Backgrounds: The COVID-19 pandemic presents ongoing challenges for healthcare. Stay at Home orders ('lockdowns') and community fears have been suggested to create reluctance to seek healthcare. We aimed to determine whether the rates of perforated appendicitis and negative appendicectomy have been affected by the pandemic, and to analyse the effect of lockdowns on the management of acute appendicitis in Victoria.
Methods: We conducted a retrospective audit of emergency appendicectomies performed under adult General Surgery units at Monash Health in Victoria from January 2019 to September 2021, including 242 days of lockdown.
Results: 2459 patients were included. Fewer patients had perforated appendicitis during the second lockdown (6.3% versus 10.7% baseline; p = 0.027). The rate of negative appendicectomy was reduced during the first lockdown (4.1% versus 14.9% baseline; p = 0.002) and during intervals between lockdown in 2021 (9.8%; p = 0.010). There was no difference in the rate of perforated appendicitis or negative appendicectomy at other times. Time to surgery and number of appendicectomies performed were also not significantly different. Fewer appendicectomies were performed after hours during lockdowns and in 2021 more generally compared to baseline (p < 0.05).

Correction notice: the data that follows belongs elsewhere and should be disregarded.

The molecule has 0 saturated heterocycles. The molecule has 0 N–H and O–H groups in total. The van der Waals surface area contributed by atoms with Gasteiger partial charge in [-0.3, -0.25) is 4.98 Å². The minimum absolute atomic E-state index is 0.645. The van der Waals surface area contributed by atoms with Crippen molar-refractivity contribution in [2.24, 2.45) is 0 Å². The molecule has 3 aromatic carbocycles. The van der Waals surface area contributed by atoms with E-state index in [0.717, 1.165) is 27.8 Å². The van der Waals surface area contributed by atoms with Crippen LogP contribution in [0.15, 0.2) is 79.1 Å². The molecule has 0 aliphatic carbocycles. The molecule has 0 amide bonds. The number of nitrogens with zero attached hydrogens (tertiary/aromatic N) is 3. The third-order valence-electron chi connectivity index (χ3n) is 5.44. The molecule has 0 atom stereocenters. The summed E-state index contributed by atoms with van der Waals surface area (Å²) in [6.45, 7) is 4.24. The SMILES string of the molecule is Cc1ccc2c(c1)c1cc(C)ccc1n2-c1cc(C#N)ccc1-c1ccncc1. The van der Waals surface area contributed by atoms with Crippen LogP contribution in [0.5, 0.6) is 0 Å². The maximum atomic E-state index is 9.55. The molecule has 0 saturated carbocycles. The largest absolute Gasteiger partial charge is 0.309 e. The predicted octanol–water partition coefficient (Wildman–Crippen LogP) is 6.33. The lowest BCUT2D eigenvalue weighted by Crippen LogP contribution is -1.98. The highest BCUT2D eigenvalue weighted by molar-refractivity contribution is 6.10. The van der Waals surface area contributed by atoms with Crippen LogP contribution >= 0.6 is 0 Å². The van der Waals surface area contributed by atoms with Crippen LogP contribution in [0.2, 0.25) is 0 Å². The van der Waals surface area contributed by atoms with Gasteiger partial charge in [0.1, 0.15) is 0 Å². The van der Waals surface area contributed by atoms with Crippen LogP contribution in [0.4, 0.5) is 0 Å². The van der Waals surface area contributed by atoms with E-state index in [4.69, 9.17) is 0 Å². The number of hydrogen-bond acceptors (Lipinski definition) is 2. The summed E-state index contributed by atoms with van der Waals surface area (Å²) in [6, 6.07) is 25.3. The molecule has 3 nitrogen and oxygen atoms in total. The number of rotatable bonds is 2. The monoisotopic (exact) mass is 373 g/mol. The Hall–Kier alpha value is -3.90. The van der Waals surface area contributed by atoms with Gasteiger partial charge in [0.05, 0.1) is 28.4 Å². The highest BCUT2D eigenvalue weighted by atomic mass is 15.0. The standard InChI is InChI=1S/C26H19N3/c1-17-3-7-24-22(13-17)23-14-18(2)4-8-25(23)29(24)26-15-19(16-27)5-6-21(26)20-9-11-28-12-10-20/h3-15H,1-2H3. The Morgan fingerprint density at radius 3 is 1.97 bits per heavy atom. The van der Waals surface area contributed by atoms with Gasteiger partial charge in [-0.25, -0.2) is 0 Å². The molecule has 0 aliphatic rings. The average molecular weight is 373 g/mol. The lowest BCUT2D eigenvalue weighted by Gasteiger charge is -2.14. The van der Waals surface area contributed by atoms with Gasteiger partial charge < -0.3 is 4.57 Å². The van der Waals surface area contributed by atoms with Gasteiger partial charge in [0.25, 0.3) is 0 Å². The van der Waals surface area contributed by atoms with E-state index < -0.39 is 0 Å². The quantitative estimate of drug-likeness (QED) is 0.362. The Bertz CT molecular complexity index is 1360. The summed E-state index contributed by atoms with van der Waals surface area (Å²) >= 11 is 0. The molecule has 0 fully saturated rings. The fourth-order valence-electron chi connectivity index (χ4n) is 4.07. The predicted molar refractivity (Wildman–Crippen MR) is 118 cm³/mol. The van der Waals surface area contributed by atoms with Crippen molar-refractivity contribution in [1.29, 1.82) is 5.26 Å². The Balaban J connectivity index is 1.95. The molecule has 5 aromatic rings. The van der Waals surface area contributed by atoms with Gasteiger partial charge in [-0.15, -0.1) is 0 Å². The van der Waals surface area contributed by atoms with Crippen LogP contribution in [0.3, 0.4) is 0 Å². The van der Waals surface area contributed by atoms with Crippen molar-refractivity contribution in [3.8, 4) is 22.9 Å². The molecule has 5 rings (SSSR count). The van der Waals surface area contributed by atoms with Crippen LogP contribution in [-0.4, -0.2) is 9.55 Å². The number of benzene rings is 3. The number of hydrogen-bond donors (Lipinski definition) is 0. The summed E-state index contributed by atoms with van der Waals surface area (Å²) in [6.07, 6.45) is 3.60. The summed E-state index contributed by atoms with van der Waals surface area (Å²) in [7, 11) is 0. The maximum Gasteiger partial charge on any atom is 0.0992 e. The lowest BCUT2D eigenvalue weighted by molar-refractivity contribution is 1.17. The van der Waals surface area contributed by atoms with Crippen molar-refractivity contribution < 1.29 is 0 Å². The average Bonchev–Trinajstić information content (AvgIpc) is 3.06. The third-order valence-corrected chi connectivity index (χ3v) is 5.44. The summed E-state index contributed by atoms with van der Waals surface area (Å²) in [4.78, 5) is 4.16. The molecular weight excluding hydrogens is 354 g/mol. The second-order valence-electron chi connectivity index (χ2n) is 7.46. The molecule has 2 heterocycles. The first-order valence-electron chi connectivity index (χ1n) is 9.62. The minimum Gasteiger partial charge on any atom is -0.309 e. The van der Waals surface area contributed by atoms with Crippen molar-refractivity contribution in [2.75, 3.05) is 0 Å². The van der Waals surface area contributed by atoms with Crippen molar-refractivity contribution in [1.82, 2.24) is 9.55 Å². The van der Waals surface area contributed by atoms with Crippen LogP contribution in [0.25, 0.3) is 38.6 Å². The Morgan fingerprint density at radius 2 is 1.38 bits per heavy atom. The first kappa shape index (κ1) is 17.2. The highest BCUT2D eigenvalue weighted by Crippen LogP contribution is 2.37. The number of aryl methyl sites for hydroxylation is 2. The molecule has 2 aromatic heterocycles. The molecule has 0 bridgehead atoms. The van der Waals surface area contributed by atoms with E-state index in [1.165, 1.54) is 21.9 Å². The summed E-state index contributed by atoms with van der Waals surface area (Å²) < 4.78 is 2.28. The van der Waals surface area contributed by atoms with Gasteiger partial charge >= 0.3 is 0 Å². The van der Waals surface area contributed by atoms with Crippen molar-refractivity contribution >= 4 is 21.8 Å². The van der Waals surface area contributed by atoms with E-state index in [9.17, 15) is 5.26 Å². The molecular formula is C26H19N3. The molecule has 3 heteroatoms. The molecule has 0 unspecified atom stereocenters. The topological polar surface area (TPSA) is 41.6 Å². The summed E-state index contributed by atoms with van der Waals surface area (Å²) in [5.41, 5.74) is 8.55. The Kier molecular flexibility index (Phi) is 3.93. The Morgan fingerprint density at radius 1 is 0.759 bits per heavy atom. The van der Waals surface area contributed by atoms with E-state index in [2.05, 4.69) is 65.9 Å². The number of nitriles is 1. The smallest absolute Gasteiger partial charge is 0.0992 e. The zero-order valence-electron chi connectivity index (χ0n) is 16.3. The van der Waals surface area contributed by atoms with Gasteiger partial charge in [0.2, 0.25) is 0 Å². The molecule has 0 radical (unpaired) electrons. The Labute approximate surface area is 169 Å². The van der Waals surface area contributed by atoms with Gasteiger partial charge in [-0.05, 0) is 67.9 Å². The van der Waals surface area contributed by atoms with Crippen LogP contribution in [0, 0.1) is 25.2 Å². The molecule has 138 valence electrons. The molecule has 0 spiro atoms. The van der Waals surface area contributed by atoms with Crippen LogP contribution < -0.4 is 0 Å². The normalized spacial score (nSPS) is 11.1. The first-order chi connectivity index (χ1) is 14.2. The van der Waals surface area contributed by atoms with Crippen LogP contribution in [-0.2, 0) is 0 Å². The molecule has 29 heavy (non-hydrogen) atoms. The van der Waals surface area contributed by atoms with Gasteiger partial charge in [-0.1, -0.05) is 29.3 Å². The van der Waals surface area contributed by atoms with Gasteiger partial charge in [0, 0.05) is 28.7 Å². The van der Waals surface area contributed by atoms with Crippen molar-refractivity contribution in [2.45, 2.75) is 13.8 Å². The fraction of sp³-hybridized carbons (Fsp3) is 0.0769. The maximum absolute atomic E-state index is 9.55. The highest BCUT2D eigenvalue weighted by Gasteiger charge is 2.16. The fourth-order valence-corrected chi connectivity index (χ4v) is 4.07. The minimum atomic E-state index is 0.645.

Conclusion: The lower negative appendicectomy rate during the first lockdown may reflect increased pre-operative imaging or clinical observation for undifferentiated presentations. There was a reduction in perforated appendicitis during the second lockdown, and no significant difference at other times. Contrary to other studies, lockdowns associated with the COVID-19 pandemic may not create a reluctance to seek healthcare in all regions.
Keywords: COVID-19; appendicitis; pandemics; public health; time-to-treatment.
© 2022 The Authors. ANZ Journal of Surgery published by John Wiley & Sons Australia, Ltd on behalf of Royal Australasian College of Surgeons.